But the main event of the meeting was, of course, the election of a new chairman of the RTVS Council, Goran Forbici, a well-known NGO official, about whom we already wrote five years ago when he “preventively” warned the Slovenian public about what awaited Slovenia if the Slovenian Democratic Party (Slovenska demokratska stranka – SDS) came to power because the SDS party wanted to financially drain the NGOs. Forbici, who has been called “Golob’s scissors”, has been running the Centre for NGOs (Center za nevladne organizacije – CNVOS) for quite a few years now, which is a kind of umbrella network for all Slovenian far-left NGOs like the Peace Institute (Mirovni inštitut), which have received millions of euros from the state over the years. Špela Stare is also considered “orthodox”, as she is the Secretary-General of the regime’s Slovene Association of Journalists. It was even predicted that the Chairman of the RTVS Council might become a left-wing philosopher from the Research Centre of the Slovenian Academy of Sciences and Arts (ZRC SAZU), a regular commentator on mainstream media, Tadej Troha, who, in one of his speeches even reminded his listeners that the RTVS Council meetings would have to change their habits and remove mobile phones, to go back to the period of 20 years ago. Robert Pajek backed up this demand, saying that a limit should be set, and a ban on telephones should be included in the rules of procedure. Well, the members of the RTVS Council were reportedly very nervous about the live TV coverage of the meeting, which was an act of sabotage by the current management of Television Slovenia. Trtnik was reportedly even bothered by the fact that she was not able to have her make-up done before the TV coverage. Meanwhile, Forbici is already, in Orwellian fashion, pressuring the current RTVS management to admit guilt for all the supposed wrong moves made so far.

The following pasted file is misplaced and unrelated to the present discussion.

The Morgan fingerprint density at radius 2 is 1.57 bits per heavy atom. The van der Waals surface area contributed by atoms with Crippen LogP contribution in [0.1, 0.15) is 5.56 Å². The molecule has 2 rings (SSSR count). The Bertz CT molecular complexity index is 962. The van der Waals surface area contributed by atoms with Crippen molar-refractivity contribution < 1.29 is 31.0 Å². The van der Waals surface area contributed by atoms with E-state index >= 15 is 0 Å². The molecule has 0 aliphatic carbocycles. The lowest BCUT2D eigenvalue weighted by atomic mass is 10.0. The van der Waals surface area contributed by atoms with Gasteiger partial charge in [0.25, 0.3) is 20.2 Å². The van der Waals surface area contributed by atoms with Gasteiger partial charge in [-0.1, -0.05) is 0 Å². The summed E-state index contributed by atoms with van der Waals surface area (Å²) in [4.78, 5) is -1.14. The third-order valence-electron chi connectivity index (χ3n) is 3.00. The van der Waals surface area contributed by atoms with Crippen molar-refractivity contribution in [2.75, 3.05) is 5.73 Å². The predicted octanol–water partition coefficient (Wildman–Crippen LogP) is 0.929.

Is Igor Kadunc coming back?

And what will be the first move of the new “central committee” or party cell at RTVS? They are to appoint the President of the Management Board of RTVS, together with three other members, among whom, mind you, we will now also have the workers’ director – whatever that means. There has already been talk about the councillors needing to speed up the procedure. Igor Kadunc, the current director of the Slovenian Press Agency (STA), who is rumoured to be returning to his old position at RTVS, is urging the authorities to hurry up, which is suspiciously reminiscent of the instructions given in 1945 when the leading communists wrote to the liquidators, urging them to hurry up with the “cleansing”, as the amnesty was imminent. But in this eagerness to introduce a workers’ director, they forgot that, for example, the former programme councillor Slavko Kmetič, who is very unpopular among the leftists, was formerly a workers’ director at Slovenian Railways. But, as always, the comrades who occupied the building on Kolodvorska Street in a partisan manner will feign ignorance and carry their revanchist plan through to the end.

This also raises the question of how they will deal with those employees who have never shown any sympathy for the libertarian paradigm, which is most reminiscent of Milošević’s personnel conquest of the main media in Serbia in the late 1980s (we are referring to journalists such as Jože Možina, Igor Pirkovič …). However, a problem will arise when the behaviour of the “liberators” triggers a mass revolt of the taxpayers, who are all forced to pay the mandatory monthly RTV contribution, as instructions are already circulating on social networks to boycott the payment of the contribution, which is still a legal obligation for now. In short, the time of the “Emperor’s new clothes” has finally passed, and it has become clear that the Emperor is actually completely naked.

Gašper Blažič